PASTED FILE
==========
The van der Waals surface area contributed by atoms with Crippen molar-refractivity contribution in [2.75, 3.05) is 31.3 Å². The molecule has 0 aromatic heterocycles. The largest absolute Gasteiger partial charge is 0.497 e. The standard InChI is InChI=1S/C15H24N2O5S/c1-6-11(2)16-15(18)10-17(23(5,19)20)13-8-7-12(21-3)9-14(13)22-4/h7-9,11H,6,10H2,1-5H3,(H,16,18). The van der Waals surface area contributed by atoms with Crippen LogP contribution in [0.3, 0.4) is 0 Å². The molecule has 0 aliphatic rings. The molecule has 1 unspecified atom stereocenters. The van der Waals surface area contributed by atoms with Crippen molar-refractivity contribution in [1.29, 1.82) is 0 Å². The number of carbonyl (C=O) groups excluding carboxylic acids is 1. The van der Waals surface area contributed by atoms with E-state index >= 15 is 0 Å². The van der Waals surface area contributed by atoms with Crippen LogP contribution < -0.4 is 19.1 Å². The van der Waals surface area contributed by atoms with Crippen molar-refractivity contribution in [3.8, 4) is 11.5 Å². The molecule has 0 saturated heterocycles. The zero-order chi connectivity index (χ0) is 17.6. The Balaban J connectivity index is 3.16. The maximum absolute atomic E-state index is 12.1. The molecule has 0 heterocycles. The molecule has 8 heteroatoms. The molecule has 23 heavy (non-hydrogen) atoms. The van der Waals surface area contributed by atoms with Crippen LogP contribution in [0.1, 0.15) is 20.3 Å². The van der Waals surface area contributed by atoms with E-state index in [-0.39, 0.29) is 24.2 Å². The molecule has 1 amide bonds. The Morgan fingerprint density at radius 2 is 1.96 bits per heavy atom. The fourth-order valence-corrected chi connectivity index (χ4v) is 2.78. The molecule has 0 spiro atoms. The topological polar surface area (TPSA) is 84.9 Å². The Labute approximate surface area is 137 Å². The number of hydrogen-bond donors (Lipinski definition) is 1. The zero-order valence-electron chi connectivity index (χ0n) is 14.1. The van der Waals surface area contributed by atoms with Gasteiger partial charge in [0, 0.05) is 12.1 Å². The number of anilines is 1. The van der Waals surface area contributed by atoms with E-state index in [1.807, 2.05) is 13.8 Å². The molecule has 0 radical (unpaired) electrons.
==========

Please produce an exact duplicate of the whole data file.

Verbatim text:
The van der Waals surface area contributed by atoms with Crippen molar-refractivity contribution in [2.75, 3.05) is 31.3 Å². The molecule has 0 aromatic heterocycles. The largest absolute Gasteiger partial charge is 0.497 e. The standard InChI is InChI=1S/C15H24N2O5S/c1-6-11(2)16-15(18)10-17(23(5,19)20)13-8-7-12(21-3)9-14(13)22-4/h7-9,11H,6,10H2,1-5H3,(H,16,18). The van der Waals surface area contributed by atoms with Crippen LogP contribution in [0.3, 0.4) is 0 Å². The molecule has 0 aliphatic rings. The molecule has 1 unspecified atom stereocenters. The van der Waals surface area contributed by atoms with Crippen molar-refractivity contribution in [1.29, 1.82) is 0 Å². The number of carbonyl (C=O) groups excluding carboxylic acids is 1. The van der Waals surface area contributed by atoms with E-state index >= 15 is 0 Å². The van der Waals surface area contributed by atoms with Crippen LogP contribution < -0.4 is 19.1 Å². The van der Waals surface area contributed by atoms with Crippen molar-refractivity contribution in [3.8, 4) is 11.5 Å². The molecule has 0 saturated heterocycles. The zero-order chi connectivity index (χ0) is 17.6. The Balaban J connectivity index is 3.16. The maximum absolute atomic E-state index is 12.1. The molecule has 0 heterocycles. The molecule has 8 heteroatoms. The molecule has 23 heavy (non-hydrogen) atoms. The van der Waals surface area contributed by atoms with Crippen LogP contribution in [0.1, 0.15) is 20.3 Å². The van der Waals surface area contributed by atoms with E-state index in [-0.39, 0.29) is 24.2 Å². The molecule has 1 amide bonds. The Morgan fingerprint density at radius 2 is 1.96 bits per heavy atom. The fourth-order valence-corrected chi connectivity index (χ4v) is 2.78. The molecule has 0 spiro atoms. The topological polar surface area (TPSA) is 84.9 Å². The Labute approximate surface area is 137 Å². The number of hydrogen-bond donors (Lipinski definition) is 1. The zero-order valence-electron chi connectivity index (χ0n) is 14.1. The van der Waals surface area contributed by atoms with Gasteiger partial charge in [0, 0.05) is 12.1 Å². The number of anilines is 1. The van der Waals surface area contributed by atoms with E-state index in [1.807, 2.05) is 13.8 Å². The molecule has 0 radical (unpaired) electrons.